Saturday, February 12, 2011

In short: Demon of Paradise (1987)

Hawaii. A couple of dynamite fishers awakens an ancient fish-person with their antics. The fish guy does not approve of their ecological dubious methods and kills them, and - now that he's awake - decides to pop up from time to time to kill other people, usually by pawing at them from the water.

The local herpetologist Annie (Kathryn Witt) is soon convinced that the murders and disappearances are being committed by a prehistoric amphibian. Her attempts at convincing Keefer (William Steis and a cowboy hat), the local chief of police of her theory aren't too successful. Keefer falls in love with her, but not her brains, and continues to think the killer is a simple human serial killer. And Keefer's got to know, seeing that he once was "the High Sheriff of Reno", and lost his job there when he couldn't catch a serial killer (yup, that's the film's main attempt at character psychology).

Keefer does at least care about people getting murdered, which is more than can be said of the mayor of AmityCahill (Laura Banks), a local hotelier who uses the newfound monster mania to improve her business and cart more tourists into her place. As is traditional in films like this, she, like the guys who sold the dynamite to the explosive fishermen, will be sorry later on.

One cannot overstate the importance of Cirio H. Santiago as a producer of Philippines-made exploitation movies for the US market and as a partner in crime of Roger Corman; one also cannot overstate how painfully boring the movies Santiago directed himself were. There are a few exceptions to the latter statement, like the mad and wonderful TNT Jackson, but the larger part of Santiago's output suffers from the man's frightful ability to turn perfectly fun exploitation ideas (vampire hookers, for Cthulhu's sake!) into slow-moving abominations (Vampire Hookers, for Cthulhu's sake!).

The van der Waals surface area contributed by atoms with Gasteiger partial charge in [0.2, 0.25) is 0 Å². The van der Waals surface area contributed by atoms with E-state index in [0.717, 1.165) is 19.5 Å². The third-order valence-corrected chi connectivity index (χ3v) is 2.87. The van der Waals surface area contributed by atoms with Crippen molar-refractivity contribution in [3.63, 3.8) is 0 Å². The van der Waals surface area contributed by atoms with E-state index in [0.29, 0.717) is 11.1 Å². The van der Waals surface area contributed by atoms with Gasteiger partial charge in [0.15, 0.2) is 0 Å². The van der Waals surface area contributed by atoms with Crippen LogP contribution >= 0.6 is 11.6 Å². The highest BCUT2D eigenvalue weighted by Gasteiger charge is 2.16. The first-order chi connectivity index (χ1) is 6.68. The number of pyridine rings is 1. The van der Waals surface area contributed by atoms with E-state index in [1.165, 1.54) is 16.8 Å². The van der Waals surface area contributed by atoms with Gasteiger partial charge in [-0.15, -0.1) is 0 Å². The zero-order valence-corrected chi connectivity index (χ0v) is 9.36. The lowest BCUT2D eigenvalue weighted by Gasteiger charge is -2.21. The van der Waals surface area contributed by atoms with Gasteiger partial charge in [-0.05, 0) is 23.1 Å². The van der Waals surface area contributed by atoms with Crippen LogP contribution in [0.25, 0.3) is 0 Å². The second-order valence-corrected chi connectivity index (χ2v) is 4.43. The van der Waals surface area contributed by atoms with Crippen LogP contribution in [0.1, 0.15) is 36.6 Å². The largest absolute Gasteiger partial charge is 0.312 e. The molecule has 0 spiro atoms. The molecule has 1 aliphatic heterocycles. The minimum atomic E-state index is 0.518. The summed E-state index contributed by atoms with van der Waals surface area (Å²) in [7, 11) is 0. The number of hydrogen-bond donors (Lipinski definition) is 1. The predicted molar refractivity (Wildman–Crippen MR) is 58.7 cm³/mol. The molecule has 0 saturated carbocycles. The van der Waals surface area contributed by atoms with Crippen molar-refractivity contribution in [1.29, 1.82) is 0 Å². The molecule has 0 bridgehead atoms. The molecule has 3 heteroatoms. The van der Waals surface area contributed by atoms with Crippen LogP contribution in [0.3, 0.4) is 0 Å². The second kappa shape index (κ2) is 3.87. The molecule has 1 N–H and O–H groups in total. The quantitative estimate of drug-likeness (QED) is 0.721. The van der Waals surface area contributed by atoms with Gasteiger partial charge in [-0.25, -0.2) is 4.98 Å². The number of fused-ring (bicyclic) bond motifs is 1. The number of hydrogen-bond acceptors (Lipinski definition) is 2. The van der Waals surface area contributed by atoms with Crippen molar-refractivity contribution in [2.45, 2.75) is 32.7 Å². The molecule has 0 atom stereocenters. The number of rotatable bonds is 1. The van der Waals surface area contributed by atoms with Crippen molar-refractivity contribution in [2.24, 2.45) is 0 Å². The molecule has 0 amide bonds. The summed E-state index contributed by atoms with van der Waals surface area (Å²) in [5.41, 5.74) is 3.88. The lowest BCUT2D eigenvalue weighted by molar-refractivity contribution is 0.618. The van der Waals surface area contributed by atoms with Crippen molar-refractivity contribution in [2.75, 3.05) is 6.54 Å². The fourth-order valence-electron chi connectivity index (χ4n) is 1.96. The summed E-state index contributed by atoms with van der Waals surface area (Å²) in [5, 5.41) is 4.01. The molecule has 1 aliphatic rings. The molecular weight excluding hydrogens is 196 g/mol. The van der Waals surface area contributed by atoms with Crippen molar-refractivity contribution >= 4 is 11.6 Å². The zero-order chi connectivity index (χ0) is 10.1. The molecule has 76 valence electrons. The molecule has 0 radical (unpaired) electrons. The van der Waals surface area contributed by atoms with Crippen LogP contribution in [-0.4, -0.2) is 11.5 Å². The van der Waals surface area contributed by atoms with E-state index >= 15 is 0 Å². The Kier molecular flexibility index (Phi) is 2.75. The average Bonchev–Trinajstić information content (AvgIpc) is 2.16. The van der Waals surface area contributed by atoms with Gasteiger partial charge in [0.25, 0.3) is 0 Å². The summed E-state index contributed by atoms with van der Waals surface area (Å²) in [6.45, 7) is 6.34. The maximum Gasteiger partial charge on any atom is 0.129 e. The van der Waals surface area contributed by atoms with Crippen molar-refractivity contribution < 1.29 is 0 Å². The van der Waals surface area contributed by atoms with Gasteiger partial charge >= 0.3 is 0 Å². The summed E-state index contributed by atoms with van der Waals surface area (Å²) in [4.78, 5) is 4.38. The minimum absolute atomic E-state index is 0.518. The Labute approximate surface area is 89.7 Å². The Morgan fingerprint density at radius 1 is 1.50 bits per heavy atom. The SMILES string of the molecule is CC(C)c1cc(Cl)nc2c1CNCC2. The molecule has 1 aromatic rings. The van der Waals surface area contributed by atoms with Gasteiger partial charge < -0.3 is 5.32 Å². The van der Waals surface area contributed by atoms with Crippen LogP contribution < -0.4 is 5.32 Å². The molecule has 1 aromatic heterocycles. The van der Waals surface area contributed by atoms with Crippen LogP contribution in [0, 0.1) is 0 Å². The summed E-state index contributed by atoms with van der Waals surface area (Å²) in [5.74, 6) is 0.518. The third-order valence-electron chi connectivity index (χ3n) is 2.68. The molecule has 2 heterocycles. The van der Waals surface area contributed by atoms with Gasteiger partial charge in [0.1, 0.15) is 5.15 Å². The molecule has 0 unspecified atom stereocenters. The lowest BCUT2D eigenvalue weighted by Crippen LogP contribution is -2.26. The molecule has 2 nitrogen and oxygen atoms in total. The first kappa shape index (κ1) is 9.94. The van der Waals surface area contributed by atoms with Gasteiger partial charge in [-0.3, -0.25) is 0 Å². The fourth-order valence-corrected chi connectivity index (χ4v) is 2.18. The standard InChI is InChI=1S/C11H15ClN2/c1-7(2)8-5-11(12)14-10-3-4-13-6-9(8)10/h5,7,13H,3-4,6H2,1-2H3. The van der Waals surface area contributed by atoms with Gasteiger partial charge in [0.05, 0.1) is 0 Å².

Demon of Paradise was supposedly shot in Hawaii, but the omnipresence of Filipinos before and behind the camera suggests a shooting location a bit closer to Santiago's home. And Hawaii looked quite different in Lost, too.

Anyway, as my attempts to avoid talking about the actual movie at hand might hint at, Demon is one of Santiago's truly bad movies, if "bad" is the correct term to use for a film that you could very successfully sell as medication for most forms of insomnia. As is to be expected, the film's boring from beginning to end, with boring-bad acting (Steis's hat might be the most charismatic actor on screen), a boring and draggy script, a boring monster in a bad yet boring suit that is involved in intensely lackluster (and boring) murders, boring sub-plots with more boring characters, boring dancing, a boring scene of monster versus helicopter (resulting in a boring explosion) and even boring nudity. Whenever a scene threatens to become mildly exciting, Santiago applies his awesome skill at entertainment prevention by doing some insane stunt of directorial self-sabotage, like, just for instance, intercutting a fisher fighting against the monster's attempts at pulling his whole boat under (it sounds more exciting than it looks anyway, to be honest) with some folkloric "Hawaiian dancing".

I rest my case.


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